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Old 03-16-2019, 09:14 PM
 
Location: Western MA
2,185 posts, read 1,503,703 times
Reputation: 6120
Are people really trying to say that there is some giant conspiracy that is forcing open concept on the unsuspecting masses? Okay then.

Anyway my new house is open concept for the main living spaces and I am really enjoying it. I personally hate to leave dirty dishes or other food or clutter around the kitchen, so that part is not an issue for me. I live alone, so I do not need to close off spaces because of noise and I like that everything is close at hand. So this layout is really suiting me. It's also a small house, so I appreciate the breezy openness and natural light throughout. Oh yes, and I am in the Northeast -- imagine that! Anyway, it works for me and that's all that I care about.
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Old 03-17-2019, 03:49 AM
Status: "Real estate broker. 32 yrs." (set 20 days ago)
 
Location: Northern Maine
10,235 posts, read 16,175,332 times
Reputation: 10781
"Originally Posted by allenk893 View Post
I did a thread on this years ago and now the chickens are coming home to roast. I've always HATED open concept homes!"

The same geniuses that designed open concept houses designed open concept schools where children could browse from place to place to learn. Teachers quit in droves to teach in more traditional schools. The open concept folks have open concept marriages and now they want open concept borders.

There are a few traditional families left in America and they are moving to rural America.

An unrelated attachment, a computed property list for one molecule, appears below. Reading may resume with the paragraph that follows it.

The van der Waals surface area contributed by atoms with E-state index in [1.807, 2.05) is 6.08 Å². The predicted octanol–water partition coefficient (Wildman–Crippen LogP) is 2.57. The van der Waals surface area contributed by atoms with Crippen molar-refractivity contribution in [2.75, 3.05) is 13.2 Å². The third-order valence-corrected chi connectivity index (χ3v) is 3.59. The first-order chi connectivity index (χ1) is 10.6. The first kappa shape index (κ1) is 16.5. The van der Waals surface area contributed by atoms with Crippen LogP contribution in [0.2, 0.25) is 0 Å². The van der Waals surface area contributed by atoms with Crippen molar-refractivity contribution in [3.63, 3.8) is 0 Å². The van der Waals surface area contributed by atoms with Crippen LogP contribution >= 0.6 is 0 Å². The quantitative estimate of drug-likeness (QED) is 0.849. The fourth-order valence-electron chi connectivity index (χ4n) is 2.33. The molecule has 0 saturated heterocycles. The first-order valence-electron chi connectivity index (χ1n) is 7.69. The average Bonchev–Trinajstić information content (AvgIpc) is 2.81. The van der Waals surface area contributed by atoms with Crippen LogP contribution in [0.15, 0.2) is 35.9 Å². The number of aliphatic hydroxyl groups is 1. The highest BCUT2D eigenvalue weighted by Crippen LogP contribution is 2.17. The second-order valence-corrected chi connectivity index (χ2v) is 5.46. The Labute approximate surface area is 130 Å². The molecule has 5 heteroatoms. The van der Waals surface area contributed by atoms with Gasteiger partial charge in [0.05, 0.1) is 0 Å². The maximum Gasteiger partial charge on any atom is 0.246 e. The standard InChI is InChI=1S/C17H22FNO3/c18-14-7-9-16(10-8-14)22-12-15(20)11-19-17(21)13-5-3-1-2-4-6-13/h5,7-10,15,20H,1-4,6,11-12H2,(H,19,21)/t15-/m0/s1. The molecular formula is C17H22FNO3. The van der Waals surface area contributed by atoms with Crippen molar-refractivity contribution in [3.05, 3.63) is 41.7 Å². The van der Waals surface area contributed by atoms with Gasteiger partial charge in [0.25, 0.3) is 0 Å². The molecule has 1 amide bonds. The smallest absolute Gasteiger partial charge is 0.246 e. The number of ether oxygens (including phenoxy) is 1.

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Old 03-17-2019, 04:18 AM
 
Location: California
32,748 posts, read 36,257,700 times
Reputation: 28935
I makes me cry to see some of the old classic housing being "flipped" with all the nice spaces, separated by archways and practical walls or built-ins, being opened up and looking like a loft with a bedroom and bathroom doors opening into it. The layout of many places just don't lend themselves to being open and I've had fantasies of buying one I know about and putting the damn walls back up!
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Old 03-17-2019, 07:08 AM
 
Location: Lakewood Ranch, FL
5,636 posts, read 9,224,515 times
Reputation: 6841
Quote:
Originally Posted by emm74 View Post
No chickens are coming home to roost. People who don't like open floor plans are bizarrely invested in trying to convince the people who do like open floor plans that they are wrong.
Not to get philosophical here but I think you nailed it for both this conversation and just about every other conversation, opinion, feeling, etc. in our country these days.
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Old 03-17-2019, 07:32 AM
 
237 posts, read 103,862 times
Reputation: 644
Quote:
Originally Posted by Ceece View Post
I makes me cry to see some of the old classic housing being "flipped" with all the nice spaces, separated by archways and practical walls or built-ins, being opened up and looking like a loft with a bedroom and bathroom doors opening into it. The layout of many places just don't lend themselves to being open and I've had fantasies of buying one I know about and putting the damn walls back up!

Me too! When we were house hunting we came across SO many of these types of homes. I wanted an older home and found it frustrating. I can understand that some of the homes that were "flipped" needed to have certain things replaced but I seriously doubt that any of them needed to have walls removed.



Here's an example of a home in my area that was flipped and sat on the market for at least 8 mths before being bought....after the seller lowered the price by about $15k.


https://www.zillow.com/homes/for_sal...oog_sse/0_mmm/
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Old 03-17-2019, 11:39 AM
 
Location: Middle of the valley
39,027 posts, read 24,621,221 times
Reputation: 55580
I find it really odd to have such strong feelings about home floor plans, and even odder to drag in politics.


I mean, I like what I like, and figured other people liked what they liked, and we all bought those things that matched us.

That would be like me talking smack because I like tennis shoes, so there must be something wrong with women who like heels.

Variety is good, and everyone runs their homes differently.